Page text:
Tomorrow is too far away for the Proteas to plan for the World Cup

2010-10-02 00:00

TIS the season of wood and leather, and the Poms are out in full force.

The SuperSport Series is under way, and the number of English players in the local game is rising almost as vigorously as the mercury.

It turns out that it isn’t such a one-way street after all. What we can do in the English game, it seems the Poms can do in ours.

Well, that is if you consider such worldy names as Pietersen, Bopara and Shah as quintessentially English.

Alas, that is a story for another day.

What one can surmise from this growing trend is that the franchise system is a proper base for players with ambitions of going to the next level.

Dolphins coach Graham Ford described the domestic fare as the toughest in the world, and that for a man who has travelled widely as a well-respected coach.

So, what is the pull for these international sorts?

One could ponder and suggest that maybe KP was just missing a bit of biltong and a bout of Maritzburg sunstroke, but that may be slightly off the mark.

The combination of faster wickets, tougher cricket and a big step from their comfort zones would have certainly helped the trio make their minds up.

They know that they will be prized scalps — especially Mr Pietersen — and that in itself will provide them with the challenging condition that they crave.

But far from this column being just about the prospects of a couple of visitors, it also greedily welcomes the feast of cricket that is about to hit us.

Our neighbours arrive this coming week for a bit of hit and giggle. Though Zimbabwe is not the feisty fellow of old, there are signs of a revolution under new management.

The next assignment is against the Pakistanis, who can be forgiven for being a little distracted when the Proteas arrive in Dubai.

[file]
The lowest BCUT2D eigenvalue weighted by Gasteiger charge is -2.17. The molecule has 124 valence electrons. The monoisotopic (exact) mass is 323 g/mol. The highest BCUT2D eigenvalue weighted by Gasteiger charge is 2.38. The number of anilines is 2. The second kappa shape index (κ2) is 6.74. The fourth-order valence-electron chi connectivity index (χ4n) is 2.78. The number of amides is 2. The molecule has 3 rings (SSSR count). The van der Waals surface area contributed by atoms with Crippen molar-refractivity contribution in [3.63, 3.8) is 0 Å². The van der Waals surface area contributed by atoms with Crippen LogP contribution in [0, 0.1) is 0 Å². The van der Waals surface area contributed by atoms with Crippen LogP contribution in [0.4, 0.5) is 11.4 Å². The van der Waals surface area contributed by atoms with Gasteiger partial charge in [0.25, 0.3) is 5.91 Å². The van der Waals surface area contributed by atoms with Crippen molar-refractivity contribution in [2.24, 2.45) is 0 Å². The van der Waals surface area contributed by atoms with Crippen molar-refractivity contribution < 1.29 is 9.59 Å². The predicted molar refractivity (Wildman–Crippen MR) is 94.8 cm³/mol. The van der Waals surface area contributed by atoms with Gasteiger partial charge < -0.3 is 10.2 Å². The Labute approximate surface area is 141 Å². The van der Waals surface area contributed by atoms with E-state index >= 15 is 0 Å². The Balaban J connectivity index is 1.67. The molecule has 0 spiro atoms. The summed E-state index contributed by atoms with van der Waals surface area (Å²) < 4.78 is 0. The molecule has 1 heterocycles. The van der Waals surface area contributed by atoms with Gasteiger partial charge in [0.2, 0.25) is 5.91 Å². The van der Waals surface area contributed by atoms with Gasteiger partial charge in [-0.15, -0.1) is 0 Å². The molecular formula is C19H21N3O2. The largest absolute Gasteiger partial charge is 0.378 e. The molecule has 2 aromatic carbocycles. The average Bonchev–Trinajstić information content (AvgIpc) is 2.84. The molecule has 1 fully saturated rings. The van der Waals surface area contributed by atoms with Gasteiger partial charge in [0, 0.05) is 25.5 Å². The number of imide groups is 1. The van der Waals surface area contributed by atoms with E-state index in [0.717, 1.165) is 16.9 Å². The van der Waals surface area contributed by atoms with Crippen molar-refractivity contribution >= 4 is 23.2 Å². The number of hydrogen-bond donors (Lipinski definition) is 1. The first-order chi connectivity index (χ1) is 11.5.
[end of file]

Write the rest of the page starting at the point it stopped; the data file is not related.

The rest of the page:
Let’s just say cricket’s most entertaining nation is in a bit of a fix.

For both assignments, the Proteas have named a squad with an eye on tomorrow.

And it is about time, too.

What has curtailed South Africa in too many tournaments in the past is the lack of a clear Plan B.

The second option has almost seemed like a serious prayer that Plan A blerrie well works.

That is not good enough.

The recent Champions League showed that a touch of the unknown can go a long way — even in this day of video analysis and tweets relating to anything and everything in between.

The South Australian bunch of no-names caught a lot of teams cold, thanks to simple plans that were executed expertly.

It sounds simple, but there is a lot to be said for keeping things at ABC, when every other player is trying to create new ways of doing the simplest of tasks.

The same goes for the Warriors and their run to the final.

The likes of Colin Ingram, David Miller and Wayne Parnell are the future of SA cricket.

They are, in the main, unfussy. See the ball, hit the ball. See stumps — knock them over.

But they need to be exposed now, so that the future doesn’t catch them cold.

Miller and Parnell have already dipped their toes into the global pool. It is time for others to join the party.

There is an old Spanish proverb that goes: Tomorrow is always the busiest day of the week.

It’s a shot at the fine practioners of procrastination. Of course the Spanish — with their siestas and all — would know a thing or two about leaving things for the next day.

Tomorrow, it seems, the Proteas will dare to think outside the box.

Tomorrow they will be brave and pick a Davey Jacobs, not because he has served some sort of apprenticeship, but because he is in the form of his life.

Tomorrow the old, safe Proteas core will be replaced by a bunch of fearless tweeters who prefer surfing (indoors and out) to golfing and property investment.

Tomorrow the Proteas will go to the World Cup, hoping to capture the elusive gold. But they best start making plans for every possible obstacle.


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